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Bell numbers

The Bell numbers, named in honor of Eric Temple Bell, are a sequence of integers arising in combinatorics that begins thus:
<math>B_0=1,\quad B_1=1,\quad B_2=2,\quad B_3=5,\quad B_4=15,\quad B_5=52,\quad B_6=203,\quad\dots</math>
In general, Bn is the number of partitions of a set of size n. (B0 is 1 because there is exactly one partition of the empty set. A partition of a set S is by definition a set of nonempty sets whose union is S. Every member of the empty set is a nonempty set (that is vacuously true), and their union is the empty set. Therefore, the empty set is the only partition of itself.)

The Bell numbers satisfy this recursion formula:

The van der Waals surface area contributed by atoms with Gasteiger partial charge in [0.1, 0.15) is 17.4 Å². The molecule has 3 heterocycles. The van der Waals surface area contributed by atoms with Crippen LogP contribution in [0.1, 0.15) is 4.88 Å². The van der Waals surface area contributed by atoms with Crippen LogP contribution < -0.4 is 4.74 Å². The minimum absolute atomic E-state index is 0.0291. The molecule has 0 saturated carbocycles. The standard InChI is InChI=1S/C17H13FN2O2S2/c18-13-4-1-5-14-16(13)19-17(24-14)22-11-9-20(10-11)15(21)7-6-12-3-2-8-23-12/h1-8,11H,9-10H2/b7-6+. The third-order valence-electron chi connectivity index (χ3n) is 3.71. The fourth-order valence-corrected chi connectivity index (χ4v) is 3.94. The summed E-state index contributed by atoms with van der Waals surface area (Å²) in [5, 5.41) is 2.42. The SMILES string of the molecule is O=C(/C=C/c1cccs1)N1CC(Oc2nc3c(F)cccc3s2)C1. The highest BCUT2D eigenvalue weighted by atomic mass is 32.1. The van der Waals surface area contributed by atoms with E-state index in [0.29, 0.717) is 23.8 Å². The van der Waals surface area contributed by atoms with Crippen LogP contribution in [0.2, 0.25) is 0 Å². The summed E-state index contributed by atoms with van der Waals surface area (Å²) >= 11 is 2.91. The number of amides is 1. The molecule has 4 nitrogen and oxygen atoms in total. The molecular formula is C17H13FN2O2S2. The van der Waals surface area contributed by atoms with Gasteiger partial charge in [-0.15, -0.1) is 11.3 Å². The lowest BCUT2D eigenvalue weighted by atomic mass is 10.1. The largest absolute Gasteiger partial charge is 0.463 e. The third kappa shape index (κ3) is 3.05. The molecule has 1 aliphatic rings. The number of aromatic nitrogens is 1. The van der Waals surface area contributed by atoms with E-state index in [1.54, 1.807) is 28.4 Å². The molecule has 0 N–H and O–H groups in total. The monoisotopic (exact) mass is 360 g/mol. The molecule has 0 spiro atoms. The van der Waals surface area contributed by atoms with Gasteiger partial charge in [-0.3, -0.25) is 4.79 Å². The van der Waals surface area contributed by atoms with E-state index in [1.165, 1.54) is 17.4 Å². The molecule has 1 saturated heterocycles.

<math>B_{n+1}=\sum_{k=0}^{n}{{n \choose k}B_k}.</math>
They also satisfy "Dobinski's formula":
<math>B_n=\frac{1}{e}\sum_{k=0}^\infty \frac{k^n}{k!}={\rm\ the\ }n{\rm th\ moment\ of\ a\ Poisson\ distribution\ with\ expected\ value\ 1}.</math>
And they satisfy "Touchard's congruence": If p is any prime number then
<math>B_{p+n}\equiv B_n+B_{n+1}\ (\operatorname{mod}\ p).</math>

Each Bell number is a sum of "Stirling numbers of the second kind"

<math>B_n=\sum_{k=1}^n S(n,k).</math>
The Stirling number S(n, k) is the number of ways to partition a set of cardinality n into exactly k nonempty subsets.



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